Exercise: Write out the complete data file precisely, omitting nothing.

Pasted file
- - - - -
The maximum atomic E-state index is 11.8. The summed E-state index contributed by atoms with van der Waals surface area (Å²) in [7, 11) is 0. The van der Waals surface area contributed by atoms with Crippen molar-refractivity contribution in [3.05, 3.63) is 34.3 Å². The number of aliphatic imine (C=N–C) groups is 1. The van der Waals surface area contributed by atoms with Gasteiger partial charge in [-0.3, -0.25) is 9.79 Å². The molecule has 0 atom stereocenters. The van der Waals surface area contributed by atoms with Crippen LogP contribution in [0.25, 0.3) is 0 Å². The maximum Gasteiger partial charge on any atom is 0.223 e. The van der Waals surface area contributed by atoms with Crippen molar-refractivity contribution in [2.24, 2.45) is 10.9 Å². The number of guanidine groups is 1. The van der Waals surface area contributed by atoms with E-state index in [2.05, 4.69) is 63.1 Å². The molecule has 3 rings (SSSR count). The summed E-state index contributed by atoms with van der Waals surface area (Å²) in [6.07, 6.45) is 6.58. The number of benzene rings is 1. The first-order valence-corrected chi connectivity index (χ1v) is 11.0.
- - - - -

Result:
The maximum atomic E-state index is 11.8. The summed E-state index contributed by atoms with van der Waals surface area (Å²) in [7, 11) is 0. The van der Waals surface area contributed by atoms with Crippen molar-refractivity contribution in [3.05, 3.63) is 34.3 Å². The number of aliphatic imine (C=N–C) groups is 1. The van der Waals surface area contributed by atoms with Gasteiger partial charge in [-0.3, -0.25) is 9.79 Å². The molecule has 0 atom stereocenters. The van der Waals surface area contributed by atoms with Crippen LogP contribution in [0.25, 0.3) is 0 Å². The maximum Gasteiger partial charge on any atom is 0.223 e. The van der Waals surface area contributed by atoms with Crippen molar-refractivity contribution in [2.24, 2.45) is 10.9 Å². The number of guanidine groups is 1. The van der Waals surface area contributed by atoms with E-state index in [2.05, 4.69) is 63.1 Å². The molecule has 3 rings (SSSR count). The summed E-state index contributed by atoms with van der Waals surface area (Å²) in [6.07, 6.45) is 6.58. The number of benzene rings is 1. The first-order valence-corrected chi connectivity index (χ1v) is 11.0.